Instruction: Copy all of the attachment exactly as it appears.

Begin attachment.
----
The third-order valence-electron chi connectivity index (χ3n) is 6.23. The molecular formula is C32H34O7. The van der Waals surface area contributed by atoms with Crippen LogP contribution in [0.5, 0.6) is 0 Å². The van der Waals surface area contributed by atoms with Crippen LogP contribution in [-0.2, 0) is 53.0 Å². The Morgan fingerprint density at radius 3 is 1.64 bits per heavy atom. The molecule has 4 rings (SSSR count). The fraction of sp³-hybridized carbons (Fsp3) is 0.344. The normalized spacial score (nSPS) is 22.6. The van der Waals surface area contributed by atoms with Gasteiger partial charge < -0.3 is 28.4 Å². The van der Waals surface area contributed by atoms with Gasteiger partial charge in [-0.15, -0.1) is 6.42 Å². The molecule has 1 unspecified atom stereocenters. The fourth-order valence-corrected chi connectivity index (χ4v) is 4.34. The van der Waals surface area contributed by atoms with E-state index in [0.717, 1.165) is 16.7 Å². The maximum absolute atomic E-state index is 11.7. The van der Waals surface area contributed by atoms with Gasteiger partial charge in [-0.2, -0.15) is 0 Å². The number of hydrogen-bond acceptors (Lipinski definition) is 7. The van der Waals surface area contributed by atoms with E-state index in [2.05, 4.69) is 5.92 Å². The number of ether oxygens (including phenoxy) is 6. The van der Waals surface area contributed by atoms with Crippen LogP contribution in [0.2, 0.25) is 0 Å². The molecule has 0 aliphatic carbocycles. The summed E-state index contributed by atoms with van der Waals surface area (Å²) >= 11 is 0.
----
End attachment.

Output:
The third-order valence-electron chi connectivity index (χ3n) is 6.23. The molecular formula is C32H34O7. The van der Waals surface area contributed by atoms with Crippen LogP contribution in [0.5, 0.6) is 0 Å². The van der Waals surface area contributed by atoms with Crippen LogP contribution in [-0.2, 0) is 53.0 Å². The Morgan fingerprint density at radius 3 is 1.64 bits per heavy atom. The molecule has 4 rings (SSSR count). The fraction of sp³-hybridized carbons (Fsp3) is 0.344. The normalized spacial score (nSPS) is 22.6. The van der Waals surface area contributed by atoms with Gasteiger partial charge < -0.3 is 28.4 Å². The van der Waals surface area contributed by atoms with Gasteiger partial charge in [-0.15, -0.1) is 6.42 Å². The molecule has 1 unspecified atom stereocenters. The fourth-order valence-corrected chi connectivity index (χ4v) is 4.34. The van der Waals surface area contributed by atoms with E-state index in [0.717, 1.165) is 16.7 Å². The maximum absolute atomic E-state index is 11.7. The van der Waals surface area contributed by atoms with Gasteiger partial charge in [-0.2, -0.15) is 0 Å². The number of hydrogen-bond acceptors (Lipinski definition) is 7. The van der Waals surface area contributed by atoms with E-state index in [2.05, 4.69) is 5.92 Å². The number of ether oxygens (including phenoxy) is 6. The van der Waals surface area contributed by atoms with Crippen LogP contribution in [0.2, 0.25) is 0 Å². The molecule has 0 aliphatic carbocycles. The summed E-state index contributed by atoms with van der Waals surface area (Å²) >= 11 is 0.